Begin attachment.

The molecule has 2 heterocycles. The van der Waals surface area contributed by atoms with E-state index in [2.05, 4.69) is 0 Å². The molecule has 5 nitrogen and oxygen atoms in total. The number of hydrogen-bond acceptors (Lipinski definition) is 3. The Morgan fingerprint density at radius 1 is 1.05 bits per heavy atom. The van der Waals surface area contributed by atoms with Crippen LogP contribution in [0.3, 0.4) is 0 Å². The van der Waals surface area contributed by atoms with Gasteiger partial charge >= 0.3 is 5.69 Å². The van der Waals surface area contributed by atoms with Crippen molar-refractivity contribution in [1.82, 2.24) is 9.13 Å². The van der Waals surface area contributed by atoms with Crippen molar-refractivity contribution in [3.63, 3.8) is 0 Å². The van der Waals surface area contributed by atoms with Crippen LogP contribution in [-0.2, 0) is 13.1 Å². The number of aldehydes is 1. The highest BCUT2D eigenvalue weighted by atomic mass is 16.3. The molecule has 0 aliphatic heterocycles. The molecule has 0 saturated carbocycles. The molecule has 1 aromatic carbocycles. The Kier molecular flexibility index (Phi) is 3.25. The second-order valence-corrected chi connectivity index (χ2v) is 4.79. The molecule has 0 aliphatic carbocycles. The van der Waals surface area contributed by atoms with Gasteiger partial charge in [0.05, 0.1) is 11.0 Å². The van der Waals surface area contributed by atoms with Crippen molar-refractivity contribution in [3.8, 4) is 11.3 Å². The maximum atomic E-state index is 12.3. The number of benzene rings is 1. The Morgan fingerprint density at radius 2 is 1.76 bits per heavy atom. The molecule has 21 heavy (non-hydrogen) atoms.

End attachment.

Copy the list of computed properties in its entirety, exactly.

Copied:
The molecule has 2 heterocycles. The van der Waals surface area contributed by atoms with E-state index in [2.05, 4.69) is 0 Å². The molecule has 5 nitrogen and oxygen atoms in total. The number of hydrogen-bond acceptors (Lipinski definition) is 3. The Morgan fingerprint density at radius 1 is 1.05 bits per heavy atom. The van der Waals surface area contributed by atoms with Crippen LogP contribution in [0.3, 0.4) is 0 Å². The van der Waals surface area contributed by atoms with Gasteiger partial charge >= 0.3 is 5.69 Å². The van der Waals surface area contributed by atoms with Crippen molar-refractivity contribution in [1.82, 2.24) is 9.13 Å². The van der Waals surface area contributed by atoms with Crippen molar-refractivity contribution in [3.63, 3.8) is 0 Å². The van der Waals surface area contributed by atoms with Crippen LogP contribution in [-0.2, 0) is 13.1 Å². The number of aldehydes is 1. The highest BCUT2D eigenvalue weighted by atomic mass is 16.3. The molecule has 0 aliphatic heterocycles. The molecule has 0 saturated carbocycles. The molecule has 1 aromatic carbocycles. The Kier molecular flexibility index (Phi) is 3.25. The second-order valence-corrected chi connectivity index (χ2v) is 4.79. The molecule has 0 aliphatic carbocycles. The van der Waals surface area contributed by atoms with Gasteiger partial charge in [0.05, 0.1) is 11.0 Å². The van der Waals surface area contributed by atoms with Crippen molar-refractivity contribution in [3.8, 4) is 11.3 Å². The maximum atomic E-state index is 12.3. The number of benzene rings is 1. The Morgan fingerprint density at radius 2 is 1.76 bits per heavy atom. The molecule has 21 heavy (non-hydrogen) atoms.